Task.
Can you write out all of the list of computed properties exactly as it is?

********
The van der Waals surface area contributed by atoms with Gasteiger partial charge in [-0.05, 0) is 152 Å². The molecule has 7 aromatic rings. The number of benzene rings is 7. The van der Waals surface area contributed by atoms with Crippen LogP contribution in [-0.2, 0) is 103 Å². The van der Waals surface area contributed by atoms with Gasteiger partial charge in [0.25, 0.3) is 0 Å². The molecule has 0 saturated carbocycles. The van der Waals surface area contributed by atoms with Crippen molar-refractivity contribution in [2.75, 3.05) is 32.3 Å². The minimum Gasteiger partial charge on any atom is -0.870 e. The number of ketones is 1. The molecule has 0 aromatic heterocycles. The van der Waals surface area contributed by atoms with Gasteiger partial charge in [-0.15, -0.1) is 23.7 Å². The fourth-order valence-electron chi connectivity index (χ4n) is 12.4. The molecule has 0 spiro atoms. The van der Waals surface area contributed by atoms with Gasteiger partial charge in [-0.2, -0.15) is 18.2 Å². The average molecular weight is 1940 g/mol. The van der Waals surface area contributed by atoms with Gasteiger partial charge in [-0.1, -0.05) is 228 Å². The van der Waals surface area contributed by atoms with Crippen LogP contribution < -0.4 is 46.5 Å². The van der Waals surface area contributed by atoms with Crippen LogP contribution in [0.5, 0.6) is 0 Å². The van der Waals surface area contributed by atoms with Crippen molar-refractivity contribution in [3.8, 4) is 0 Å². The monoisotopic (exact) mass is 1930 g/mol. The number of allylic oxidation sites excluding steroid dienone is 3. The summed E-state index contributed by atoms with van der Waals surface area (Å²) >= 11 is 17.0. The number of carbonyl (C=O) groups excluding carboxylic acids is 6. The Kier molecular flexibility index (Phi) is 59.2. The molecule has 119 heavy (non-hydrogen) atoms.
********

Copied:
The van der Waals surface area contributed by atoms with Gasteiger partial charge in [-0.05, 0) is 152 Å². The molecule has 7 aromatic rings. The number of benzene rings is 7. The van der Waals surface area contributed by atoms with Crippen LogP contribution in [-0.2, 0) is 103 Å². The van der Waals surface area contributed by atoms with Gasteiger partial charge in [0.25, 0.3) is 0 Å². The molecule has 0 saturated carbocycles. The van der Waals surface area contributed by atoms with Crippen molar-refractivity contribution in [2.75, 3.05) is 32.3 Å². The minimum Gasteiger partial charge on any atom is -0.870 e. The number of ketones is 1. The molecule has 0 aromatic heterocycles. The van der Waals surface area contributed by atoms with Gasteiger partial charge in [-0.15, -0.1) is 23.7 Å². The fourth-order valence-electron chi connectivity index (χ4n) is 12.4. The molecule has 0 spiro atoms. The van der Waals surface area contributed by atoms with Gasteiger partial charge in [-0.2, -0.15) is 18.2 Å². The average molecular weight is 1940 g/mol. The van der Waals surface area contributed by atoms with Gasteiger partial charge in [-0.1, -0.05) is 228 Å². The van der Waals surface area contributed by atoms with Crippen LogP contribution < -0.4 is 46.5 Å². The van der Waals surface area contributed by atoms with Crippen LogP contribution in [0.5, 0.6) is 0 Å². The van der Waals surface area contributed by atoms with Crippen molar-refractivity contribution in [3.8, 4) is 0 Å². The monoisotopic (exact) mass is 1930 g/mol. The number of allylic oxidation sites excluding steroid dienone is 3. The summed E-state index contributed by atoms with van der Waals surface area (Å²) >= 11 is 17.0. The number of carbonyl (C=O) groups excluding carboxylic acids is 6. The Kier molecular flexibility index (Phi) is 59.2. The molecule has 119 heavy (non-hydrogen) atoms.